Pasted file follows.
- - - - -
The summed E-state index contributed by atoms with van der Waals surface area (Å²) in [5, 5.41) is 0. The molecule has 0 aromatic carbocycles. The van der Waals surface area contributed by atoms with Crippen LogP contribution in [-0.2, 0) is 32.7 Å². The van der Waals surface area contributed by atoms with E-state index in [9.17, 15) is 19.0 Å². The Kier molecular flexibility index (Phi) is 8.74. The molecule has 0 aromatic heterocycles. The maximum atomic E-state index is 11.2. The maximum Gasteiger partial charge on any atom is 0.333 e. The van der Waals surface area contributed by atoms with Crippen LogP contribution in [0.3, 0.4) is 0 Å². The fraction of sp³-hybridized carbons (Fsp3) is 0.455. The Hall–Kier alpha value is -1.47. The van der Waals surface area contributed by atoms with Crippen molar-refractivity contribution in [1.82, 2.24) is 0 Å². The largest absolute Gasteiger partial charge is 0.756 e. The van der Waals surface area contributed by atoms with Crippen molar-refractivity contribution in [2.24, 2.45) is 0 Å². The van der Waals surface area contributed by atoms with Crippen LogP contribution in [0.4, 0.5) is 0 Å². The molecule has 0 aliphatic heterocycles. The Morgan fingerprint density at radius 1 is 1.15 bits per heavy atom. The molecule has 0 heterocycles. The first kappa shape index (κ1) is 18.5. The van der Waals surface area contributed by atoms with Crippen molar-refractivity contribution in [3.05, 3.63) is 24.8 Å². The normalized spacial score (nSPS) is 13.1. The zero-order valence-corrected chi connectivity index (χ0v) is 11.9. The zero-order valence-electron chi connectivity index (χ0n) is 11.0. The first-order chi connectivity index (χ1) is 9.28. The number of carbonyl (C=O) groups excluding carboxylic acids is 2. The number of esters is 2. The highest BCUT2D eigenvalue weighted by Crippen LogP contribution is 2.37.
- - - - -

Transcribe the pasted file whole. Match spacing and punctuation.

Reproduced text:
The summed E-state index contributed by atoms with van der Waals surface area (Å²) in [5, 5.41) is 0. The molecule has 0 aromatic carbocycles. The van der Waals surface area contributed by atoms with Crippen LogP contribution in [-0.2, 0) is 32.7 Å². The van der Waals surface area contributed by atoms with E-state index in [9.17, 15) is 19.0 Å². The Kier molecular flexibility index (Phi) is 8.74. The molecule has 0 aromatic heterocycles. The maximum atomic E-state index is 11.2. The maximum Gasteiger partial charge on any atom is 0.333 e. The van der Waals surface area contributed by atoms with Crippen LogP contribution in [0.3, 0.4) is 0 Å². The fraction of sp³-hybridized carbons (Fsp3) is 0.455. The Hall–Kier alpha value is -1.47. The van der Waals surface area contributed by atoms with Crippen molar-refractivity contribution in [1.82, 2.24) is 0 Å². The largest absolute Gasteiger partial charge is 0.756 e. The van der Waals surface area contributed by atoms with Crippen molar-refractivity contribution in [2.24, 2.45) is 0 Å². The van der Waals surface area contributed by atoms with Crippen LogP contribution in [0.4, 0.5) is 0 Å². The molecule has 0 aliphatic heterocycles. The Morgan fingerprint density at radius 1 is 1.15 bits per heavy atom. The molecule has 0 heterocycles. The first kappa shape index (κ1) is 18.5. The van der Waals surface area contributed by atoms with Crippen molar-refractivity contribution in [3.05, 3.63) is 24.8 Å². The normalized spacial score (nSPS) is 13.1. The zero-order valence-corrected chi connectivity index (χ0v) is 11.9. The zero-order valence-electron chi connectivity index (χ0n) is 11.0. The first-order chi connectivity index (χ1) is 9.28. The number of carbonyl (C=O) groups excluding carboxylic acids is 2. The number of esters is 2. The highest BCUT2D eigenvalue weighted by Crippen LogP contribution is 2.37.